Looking without seeing

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This is a good one. Did you know that the average ‘dwell time’ (horrible phrase) for the Mona Lisa is 17 seconds? In other words, the amount of time people spend looking at the most famous painting in the world is a quarter of a minute.

What are they looking at? What are they looking for?

I’m using this ‘fact’ as an opener for a workshop with PWC in Warsaw. The point isn’t so much that looking for longer with reveal something of importance (although it may) but that deep looking will reveal other, non-related, thoughts that could have considerable value.

Try it today. Fix your eyes on something, a tree, a cloud, a building, for between 3-5 minutes (please don’t select a phone or computer or anything that moves or makes a disruptive sound) and literally ‘see’ what happens.

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One Response to Looking without seeing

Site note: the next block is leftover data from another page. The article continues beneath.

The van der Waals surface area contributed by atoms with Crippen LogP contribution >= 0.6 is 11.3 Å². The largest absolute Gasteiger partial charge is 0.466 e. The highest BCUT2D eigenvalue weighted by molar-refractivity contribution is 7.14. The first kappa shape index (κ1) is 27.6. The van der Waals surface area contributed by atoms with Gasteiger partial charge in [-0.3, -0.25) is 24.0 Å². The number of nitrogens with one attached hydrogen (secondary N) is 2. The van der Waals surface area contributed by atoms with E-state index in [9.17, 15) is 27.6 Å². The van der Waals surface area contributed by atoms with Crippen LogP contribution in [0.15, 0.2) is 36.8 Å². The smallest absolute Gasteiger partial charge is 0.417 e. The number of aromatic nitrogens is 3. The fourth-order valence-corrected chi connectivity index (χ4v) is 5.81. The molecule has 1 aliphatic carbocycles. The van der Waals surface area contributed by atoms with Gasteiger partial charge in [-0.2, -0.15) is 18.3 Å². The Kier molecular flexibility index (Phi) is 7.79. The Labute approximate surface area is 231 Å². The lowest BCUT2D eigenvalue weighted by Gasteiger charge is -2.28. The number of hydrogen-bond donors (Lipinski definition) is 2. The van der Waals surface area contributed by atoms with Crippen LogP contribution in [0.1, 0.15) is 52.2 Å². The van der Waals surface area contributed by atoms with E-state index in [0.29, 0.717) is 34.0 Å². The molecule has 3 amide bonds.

1. Bradley says:

    A friend of mine was looking to buy a house and on his second visit, one of the things he did was to test all the plug sockets in the house by plugging in his own small desk lamp. Apparently the estate agent and seller were mortified and tutted at him because it took a while.

    His point was that when you buy a car, you test most of the functions in the car, and a house should be the same.

    You test drive a car for say, 15-30 minutes, but most people spend less time in a new house they are looking to purchase. You spend thousands on a car, and hundreds of thousands on a house, so one would expect to spend more time in the house you’re buying!

    I wonder how long the ‘dwell time’ is for people in an Apple store looking at a gadget, compared to the Mona Lisa?

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